Buddhist monk Wilatha holds a rescued Burmese python at his monastery that has turned into a snake sanctuary on the outskirts of Yangon, Myanmar, November 26, 2020.
Rescued Burmese pythons lie in a cage at the monastery. The 69-year-old monk has created a refuge for snakes ranging from pythons to vipers and cobras at the Seikta Thukha TetOo monastery in the bustling commercial city of Yangon.
Wilatha feeds a rescued Burmese python. Since the snake refuge launch five years ago, residents and government agencies, including the fire department, have been bringing captured snakes to the monk. REUTERS/Shwe Paw Mya Tin
"Once people catch snakes, they will likely try to find a buyer," said Wilatha, who also uses his saffron robe to clean the snake, one of the many he looks after and describes as "my children." REUTERS/Shwe Paw Mya Tin
A Buddhist monk holds a Burmese python. The Southeast Asian country has become a global hub in the illegal wildlife trade with snakes often smuggled to neighboring countries like China and Thailand, according to conservationists.
A Buddhist monk and firefighters release Burmese pythons into the wild at a forest on the outskirts of Yangon.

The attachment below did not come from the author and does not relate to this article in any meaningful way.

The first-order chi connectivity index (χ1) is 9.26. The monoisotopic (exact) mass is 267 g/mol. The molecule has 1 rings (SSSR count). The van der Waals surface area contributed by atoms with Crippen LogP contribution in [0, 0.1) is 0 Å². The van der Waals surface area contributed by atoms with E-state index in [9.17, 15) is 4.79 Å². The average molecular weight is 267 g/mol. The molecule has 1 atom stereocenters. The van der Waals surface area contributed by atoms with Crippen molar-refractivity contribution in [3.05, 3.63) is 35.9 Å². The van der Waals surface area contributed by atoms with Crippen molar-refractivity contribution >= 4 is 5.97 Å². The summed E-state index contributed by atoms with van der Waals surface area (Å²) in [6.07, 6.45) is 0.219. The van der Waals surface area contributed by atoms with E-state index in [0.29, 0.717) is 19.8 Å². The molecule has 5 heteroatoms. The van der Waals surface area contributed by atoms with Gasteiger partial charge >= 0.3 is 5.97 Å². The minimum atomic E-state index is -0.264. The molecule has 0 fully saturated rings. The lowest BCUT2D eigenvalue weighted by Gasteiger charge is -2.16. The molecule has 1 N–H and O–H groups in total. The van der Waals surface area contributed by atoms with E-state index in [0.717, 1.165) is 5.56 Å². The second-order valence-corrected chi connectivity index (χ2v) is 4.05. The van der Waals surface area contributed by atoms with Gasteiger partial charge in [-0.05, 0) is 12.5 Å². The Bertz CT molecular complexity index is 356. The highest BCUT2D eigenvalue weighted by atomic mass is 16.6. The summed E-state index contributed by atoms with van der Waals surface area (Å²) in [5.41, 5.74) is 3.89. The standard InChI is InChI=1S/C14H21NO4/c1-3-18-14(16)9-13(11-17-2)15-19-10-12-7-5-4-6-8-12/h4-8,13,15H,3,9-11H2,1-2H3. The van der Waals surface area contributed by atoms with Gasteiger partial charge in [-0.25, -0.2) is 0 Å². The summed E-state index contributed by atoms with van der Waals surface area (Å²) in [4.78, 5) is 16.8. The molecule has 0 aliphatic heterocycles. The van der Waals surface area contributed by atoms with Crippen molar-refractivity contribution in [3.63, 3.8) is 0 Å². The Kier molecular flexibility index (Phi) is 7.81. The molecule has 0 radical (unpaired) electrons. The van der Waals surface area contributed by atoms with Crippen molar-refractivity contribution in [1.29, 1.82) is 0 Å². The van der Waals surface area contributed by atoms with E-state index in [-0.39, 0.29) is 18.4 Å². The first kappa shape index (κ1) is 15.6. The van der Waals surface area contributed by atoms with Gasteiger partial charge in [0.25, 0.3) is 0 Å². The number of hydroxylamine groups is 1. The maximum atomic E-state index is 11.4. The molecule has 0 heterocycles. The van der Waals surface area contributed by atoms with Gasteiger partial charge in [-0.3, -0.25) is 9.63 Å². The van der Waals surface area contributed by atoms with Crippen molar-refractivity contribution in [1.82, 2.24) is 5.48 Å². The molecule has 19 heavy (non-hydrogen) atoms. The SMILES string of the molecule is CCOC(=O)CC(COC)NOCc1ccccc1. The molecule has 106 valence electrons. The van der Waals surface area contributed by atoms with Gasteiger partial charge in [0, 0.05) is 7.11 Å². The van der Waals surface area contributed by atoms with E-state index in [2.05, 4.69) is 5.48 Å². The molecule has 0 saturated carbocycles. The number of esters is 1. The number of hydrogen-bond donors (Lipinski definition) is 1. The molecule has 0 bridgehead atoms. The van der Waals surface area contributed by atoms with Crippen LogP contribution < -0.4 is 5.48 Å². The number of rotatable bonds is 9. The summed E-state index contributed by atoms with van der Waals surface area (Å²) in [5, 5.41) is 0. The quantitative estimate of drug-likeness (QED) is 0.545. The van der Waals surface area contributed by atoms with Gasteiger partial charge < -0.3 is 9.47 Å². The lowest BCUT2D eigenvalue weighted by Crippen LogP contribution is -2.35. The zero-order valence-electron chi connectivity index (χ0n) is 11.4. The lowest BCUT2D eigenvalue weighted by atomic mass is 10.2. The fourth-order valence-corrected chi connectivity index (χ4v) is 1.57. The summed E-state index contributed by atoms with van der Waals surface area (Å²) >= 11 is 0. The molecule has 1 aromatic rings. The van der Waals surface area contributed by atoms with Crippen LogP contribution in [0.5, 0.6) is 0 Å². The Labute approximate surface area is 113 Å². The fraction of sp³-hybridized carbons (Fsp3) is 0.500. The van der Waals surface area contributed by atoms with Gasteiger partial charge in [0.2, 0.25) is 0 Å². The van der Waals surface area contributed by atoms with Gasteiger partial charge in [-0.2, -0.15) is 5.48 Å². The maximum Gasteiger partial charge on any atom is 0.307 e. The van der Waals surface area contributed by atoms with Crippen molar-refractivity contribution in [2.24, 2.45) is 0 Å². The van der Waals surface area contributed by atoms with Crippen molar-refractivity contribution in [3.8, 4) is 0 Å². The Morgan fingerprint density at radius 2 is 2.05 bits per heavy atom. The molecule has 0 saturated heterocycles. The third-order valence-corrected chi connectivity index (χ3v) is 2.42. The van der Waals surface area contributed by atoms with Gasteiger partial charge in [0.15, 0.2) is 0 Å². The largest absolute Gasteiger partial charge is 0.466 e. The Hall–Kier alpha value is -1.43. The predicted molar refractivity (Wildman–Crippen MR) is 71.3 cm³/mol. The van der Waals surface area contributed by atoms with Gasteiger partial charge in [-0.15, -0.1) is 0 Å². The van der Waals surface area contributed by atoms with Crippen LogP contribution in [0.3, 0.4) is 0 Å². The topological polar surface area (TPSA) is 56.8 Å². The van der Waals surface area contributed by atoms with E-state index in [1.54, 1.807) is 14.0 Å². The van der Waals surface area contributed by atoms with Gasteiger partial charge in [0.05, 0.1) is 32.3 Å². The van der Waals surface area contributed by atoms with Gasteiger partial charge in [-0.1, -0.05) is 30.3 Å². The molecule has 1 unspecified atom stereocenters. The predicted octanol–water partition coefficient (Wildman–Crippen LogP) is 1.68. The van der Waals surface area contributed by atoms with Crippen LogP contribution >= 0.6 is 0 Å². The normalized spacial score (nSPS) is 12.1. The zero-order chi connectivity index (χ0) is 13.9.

Buddhist monk Wilatha feeds a rescued Burmese python. Relying on donations for the roughly $300 a month needed to feed the snakes, Wilatha only keeps them until he feels they are ready to go back to the wild. REUTERS/Shwe Paw Mya Tin
A Buddhist monk prepares to release Burmese pythons into a forest on the outskirts of Yangon. REUTERS/Shwe Paw Mya Tin
During a recent release at the Hlawga National Park, Wilatha said he was happy to see them slither into freedom but worried in case they were caught again. "They would be sold to the black market if they are caught by bad people.
A rescued Burmese python peeks out of a monk's robes. REUTERS/Shwe Paw Mya Tin
A rescued Burmese python lies on a Buddha statue. REUTERS/Shwe Paw Mya Tin
Buddhist monk Wilatha holds a rescued Burmese python. REUTERS/Shwe Paw Mya Tin